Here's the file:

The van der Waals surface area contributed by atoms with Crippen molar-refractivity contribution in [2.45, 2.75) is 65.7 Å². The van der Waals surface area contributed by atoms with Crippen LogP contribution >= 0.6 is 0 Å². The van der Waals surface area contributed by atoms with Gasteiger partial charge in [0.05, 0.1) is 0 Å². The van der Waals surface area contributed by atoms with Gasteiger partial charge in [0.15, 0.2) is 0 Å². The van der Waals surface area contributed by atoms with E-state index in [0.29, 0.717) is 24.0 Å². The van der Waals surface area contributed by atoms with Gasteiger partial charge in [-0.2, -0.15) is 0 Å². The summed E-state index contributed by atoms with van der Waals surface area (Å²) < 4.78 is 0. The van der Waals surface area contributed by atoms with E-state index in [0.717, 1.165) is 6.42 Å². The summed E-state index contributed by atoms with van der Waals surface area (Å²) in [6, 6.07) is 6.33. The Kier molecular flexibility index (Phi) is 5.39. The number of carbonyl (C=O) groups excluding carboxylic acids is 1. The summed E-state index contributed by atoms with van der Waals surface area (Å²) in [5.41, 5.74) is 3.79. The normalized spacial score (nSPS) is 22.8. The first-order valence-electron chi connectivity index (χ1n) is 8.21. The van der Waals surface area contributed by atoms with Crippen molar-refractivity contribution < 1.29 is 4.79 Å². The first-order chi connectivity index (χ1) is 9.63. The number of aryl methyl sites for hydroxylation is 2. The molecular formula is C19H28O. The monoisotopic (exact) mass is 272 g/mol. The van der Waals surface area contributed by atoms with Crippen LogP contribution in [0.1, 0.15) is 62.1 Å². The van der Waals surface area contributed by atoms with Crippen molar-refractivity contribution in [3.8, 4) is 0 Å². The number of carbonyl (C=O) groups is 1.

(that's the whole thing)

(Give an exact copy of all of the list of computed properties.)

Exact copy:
The van der Waals surface area contributed by atoms with Crippen molar-refractivity contribution in [2.45, 2.75) is 65.7 Å². The van der Waals surface area contributed by atoms with Crippen LogP contribution >= 0.6 is 0 Å². The van der Waals surface area contributed by atoms with Gasteiger partial charge in [0.05, 0.1) is 0 Å². The van der Waals surface area contributed by atoms with Gasteiger partial charge in [0.15, 0.2) is 0 Å². The van der Waals surface area contributed by atoms with E-state index in [0.29, 0.717) is 24.0 Å². The van der Waals surface area contributed by atoms with Gasteiger partial charge in [-0.2, -0.15) is 0 Å². The summed E-state index contributed by atoms with van der Waals surface area (Å²) < 4.78 is 0. The van der Waals surface area contributed by atoms with E-state index in [0.717, 1.165) is 6.42 Å². The summed E-state index contributed by atoms with van der Waals surface area (Å²) in [6, 6.07) is 6.33. The Kier molecular flexibility index (Phi) is 5.39. The number of carbonyl (C=O) groups excluding carboxylic acids is 1. The summed E-state index contributed by atoms with van der Waals surface area (Å²) in [5.41, 5.74) is 3.79. The normalized spacial score (nSPS) is 22.8. The first-order valence-electron chi connectivity index (χ1n) is 8.21. The van der Waals surface area contributed by atoms with Crippen molar-refractivity contribution < 1.29 is 4.79 Å². The first-order chi connectivity index (χ1) is 9.63. The number of aryl methyl sites for hydroxylation is 2. The molecular formula is C19H28O. The monoisotopic (exact) mass is 272 g/mol. The van der Waals surface area contributed by atoms with Crippen LogP contribution in [0.1, 0.15) is 62.1 Å². The van der Waals surface area contributed by atoms with Crippen molar-refractivity contribution in [3.8, 4) is 0 Å². The number of carbonyl (C=O) groups is 1.